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Third time's a charm: 2013 Hyundai Santa Fe Sport

Hyundai pins hopes on final model in lineup to undergo redesign

HUNTSVILLE, ONT.?There’s no denying that Hyundai’s been on fire recently.

Ever since its ?product renaissance? about five years ago, the Korean juggernaut has managed to surpass even the most stalwart Japanese market leaders by offering dynamic styling and attractive, loaded interiors ? in segments that had traditionally been devoid of either.

Yet, the one market that has remained elusive in Hyundai’s sweep of the most-often-shopped categories is the mid-size crossover.

And now, the Santa Fe returns for its third generation in what Hyundai Canada president Steve Kelleher calls ?the most important vehicle launch since the Elantra.?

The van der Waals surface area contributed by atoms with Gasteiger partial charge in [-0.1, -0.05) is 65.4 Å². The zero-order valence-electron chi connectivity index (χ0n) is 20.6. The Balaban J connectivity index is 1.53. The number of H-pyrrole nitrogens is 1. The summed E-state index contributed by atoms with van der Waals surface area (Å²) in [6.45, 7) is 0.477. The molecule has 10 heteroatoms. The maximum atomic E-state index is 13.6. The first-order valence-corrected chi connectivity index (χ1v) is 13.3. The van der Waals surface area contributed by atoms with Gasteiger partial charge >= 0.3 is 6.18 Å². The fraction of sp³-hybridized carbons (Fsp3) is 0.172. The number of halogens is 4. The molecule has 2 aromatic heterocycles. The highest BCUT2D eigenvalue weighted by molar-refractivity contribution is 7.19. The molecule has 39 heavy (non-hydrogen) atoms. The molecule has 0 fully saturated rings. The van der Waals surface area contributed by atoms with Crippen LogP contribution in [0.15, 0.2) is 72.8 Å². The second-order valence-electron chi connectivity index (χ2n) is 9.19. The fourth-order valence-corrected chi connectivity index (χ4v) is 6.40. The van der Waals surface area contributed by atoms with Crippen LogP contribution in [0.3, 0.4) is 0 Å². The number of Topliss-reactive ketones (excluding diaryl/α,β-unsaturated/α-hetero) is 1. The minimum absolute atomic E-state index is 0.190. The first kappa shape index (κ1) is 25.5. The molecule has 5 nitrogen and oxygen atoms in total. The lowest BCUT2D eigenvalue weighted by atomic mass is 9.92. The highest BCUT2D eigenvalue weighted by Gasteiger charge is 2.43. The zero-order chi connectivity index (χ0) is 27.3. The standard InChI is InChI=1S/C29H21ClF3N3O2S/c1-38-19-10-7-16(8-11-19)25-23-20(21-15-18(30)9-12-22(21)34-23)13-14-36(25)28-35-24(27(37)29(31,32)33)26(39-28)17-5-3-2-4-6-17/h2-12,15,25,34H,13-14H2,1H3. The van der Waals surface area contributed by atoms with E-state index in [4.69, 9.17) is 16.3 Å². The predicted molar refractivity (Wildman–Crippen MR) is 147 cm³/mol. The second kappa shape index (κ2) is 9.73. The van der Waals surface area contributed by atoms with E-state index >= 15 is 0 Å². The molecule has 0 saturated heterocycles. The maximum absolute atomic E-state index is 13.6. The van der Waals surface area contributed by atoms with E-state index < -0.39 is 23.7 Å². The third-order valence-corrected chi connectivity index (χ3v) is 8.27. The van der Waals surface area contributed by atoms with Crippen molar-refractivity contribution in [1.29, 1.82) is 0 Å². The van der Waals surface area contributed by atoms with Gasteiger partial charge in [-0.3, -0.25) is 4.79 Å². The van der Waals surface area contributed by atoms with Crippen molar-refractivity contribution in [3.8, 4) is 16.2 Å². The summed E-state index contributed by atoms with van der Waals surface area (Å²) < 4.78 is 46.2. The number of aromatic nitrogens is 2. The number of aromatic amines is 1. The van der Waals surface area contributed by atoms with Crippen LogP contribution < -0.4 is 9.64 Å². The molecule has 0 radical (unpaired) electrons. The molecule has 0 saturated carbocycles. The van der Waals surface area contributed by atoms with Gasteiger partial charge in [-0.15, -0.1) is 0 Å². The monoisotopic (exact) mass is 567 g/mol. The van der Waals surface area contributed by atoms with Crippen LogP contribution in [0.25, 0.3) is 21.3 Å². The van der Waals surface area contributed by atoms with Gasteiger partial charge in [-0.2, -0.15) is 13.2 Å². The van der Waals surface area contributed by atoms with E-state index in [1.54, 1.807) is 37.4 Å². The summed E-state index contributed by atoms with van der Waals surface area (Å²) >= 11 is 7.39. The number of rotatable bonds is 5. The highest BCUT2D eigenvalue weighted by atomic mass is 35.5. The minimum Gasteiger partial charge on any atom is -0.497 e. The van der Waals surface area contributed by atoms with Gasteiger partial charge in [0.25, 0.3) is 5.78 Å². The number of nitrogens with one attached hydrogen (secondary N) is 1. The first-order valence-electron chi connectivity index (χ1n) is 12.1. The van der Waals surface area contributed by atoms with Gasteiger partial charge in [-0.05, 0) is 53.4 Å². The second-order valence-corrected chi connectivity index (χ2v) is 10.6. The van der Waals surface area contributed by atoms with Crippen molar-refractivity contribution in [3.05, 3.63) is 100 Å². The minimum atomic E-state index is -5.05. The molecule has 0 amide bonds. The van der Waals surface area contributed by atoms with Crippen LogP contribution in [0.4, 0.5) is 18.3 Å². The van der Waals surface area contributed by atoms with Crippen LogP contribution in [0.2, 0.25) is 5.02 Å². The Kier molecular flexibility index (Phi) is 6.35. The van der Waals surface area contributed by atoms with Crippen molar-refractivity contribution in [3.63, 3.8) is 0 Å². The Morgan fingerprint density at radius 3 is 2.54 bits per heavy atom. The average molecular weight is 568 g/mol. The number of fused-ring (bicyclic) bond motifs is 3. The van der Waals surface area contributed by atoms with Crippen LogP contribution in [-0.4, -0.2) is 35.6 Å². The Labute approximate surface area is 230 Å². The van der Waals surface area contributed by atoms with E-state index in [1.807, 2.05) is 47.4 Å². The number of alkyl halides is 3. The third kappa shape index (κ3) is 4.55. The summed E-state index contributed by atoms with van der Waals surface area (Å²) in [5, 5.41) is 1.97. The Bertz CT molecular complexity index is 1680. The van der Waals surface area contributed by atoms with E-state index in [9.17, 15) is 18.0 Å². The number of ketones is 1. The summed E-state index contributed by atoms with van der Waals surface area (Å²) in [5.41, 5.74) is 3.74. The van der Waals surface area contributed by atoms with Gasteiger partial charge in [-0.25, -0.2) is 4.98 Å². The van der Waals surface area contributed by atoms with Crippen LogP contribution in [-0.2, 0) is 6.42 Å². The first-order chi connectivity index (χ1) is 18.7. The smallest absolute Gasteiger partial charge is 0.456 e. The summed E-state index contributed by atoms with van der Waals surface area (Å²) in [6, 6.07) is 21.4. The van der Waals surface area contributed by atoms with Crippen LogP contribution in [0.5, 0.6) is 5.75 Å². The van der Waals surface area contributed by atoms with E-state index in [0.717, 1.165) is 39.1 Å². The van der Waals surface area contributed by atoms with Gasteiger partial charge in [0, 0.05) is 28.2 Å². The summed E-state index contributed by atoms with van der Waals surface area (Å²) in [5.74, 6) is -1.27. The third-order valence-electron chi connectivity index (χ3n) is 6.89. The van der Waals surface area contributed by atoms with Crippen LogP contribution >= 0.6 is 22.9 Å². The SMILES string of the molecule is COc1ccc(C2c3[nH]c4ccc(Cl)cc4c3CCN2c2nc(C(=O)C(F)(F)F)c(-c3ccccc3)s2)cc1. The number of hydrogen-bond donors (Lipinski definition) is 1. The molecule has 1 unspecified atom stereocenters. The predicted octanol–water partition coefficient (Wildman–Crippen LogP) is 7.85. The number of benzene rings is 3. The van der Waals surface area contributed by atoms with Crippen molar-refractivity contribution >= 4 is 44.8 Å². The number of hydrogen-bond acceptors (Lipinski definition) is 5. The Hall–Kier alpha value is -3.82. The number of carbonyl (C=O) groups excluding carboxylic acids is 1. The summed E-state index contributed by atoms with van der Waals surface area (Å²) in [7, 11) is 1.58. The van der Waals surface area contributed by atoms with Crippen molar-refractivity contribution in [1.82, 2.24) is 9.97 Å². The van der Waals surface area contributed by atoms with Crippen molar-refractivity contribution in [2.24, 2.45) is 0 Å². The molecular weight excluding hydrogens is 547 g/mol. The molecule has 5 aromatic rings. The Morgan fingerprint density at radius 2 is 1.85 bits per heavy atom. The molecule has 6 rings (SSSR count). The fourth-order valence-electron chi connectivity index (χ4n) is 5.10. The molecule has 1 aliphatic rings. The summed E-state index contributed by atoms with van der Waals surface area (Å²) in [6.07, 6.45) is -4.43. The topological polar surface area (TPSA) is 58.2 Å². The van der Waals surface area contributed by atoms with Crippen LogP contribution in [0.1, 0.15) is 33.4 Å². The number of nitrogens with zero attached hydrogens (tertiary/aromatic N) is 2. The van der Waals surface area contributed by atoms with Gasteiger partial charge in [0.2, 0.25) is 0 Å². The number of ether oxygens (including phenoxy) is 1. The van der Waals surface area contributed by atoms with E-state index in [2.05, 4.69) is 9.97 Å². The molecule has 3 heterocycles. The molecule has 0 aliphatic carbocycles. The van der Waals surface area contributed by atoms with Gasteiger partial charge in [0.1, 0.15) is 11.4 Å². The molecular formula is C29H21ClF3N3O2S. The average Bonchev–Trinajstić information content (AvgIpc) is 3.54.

Hyundai’s never really been able to capture buyers in this segment the way cousin Kia has with its Sorento. The Santa Fe is the final vehicle in the Hyundai lineup to be fully recreated and a lot of hope is riding on its newly stylish flanks.

Instead of the swoopy, fluidic-sculpture drama of the Elantra, the Santa Fe receives the latest incarnation of Hyundai’s design language, called ?Fluidic Precision? ? featuring crisp, taut lines.

There are two distinct models: the Santa Fe Sport and a long-wheelbase, seven-passenger model, called simply Santa Fe, which will debut early next year.

I drove the Santa Fe Sport in Ontario’s lovely Muskoka region, an event that, oddly enough, the Hyundai folks repeatedly referred to as an ?escape from the city? ? reminding us of one of their biggest competitors, the Ford Escape.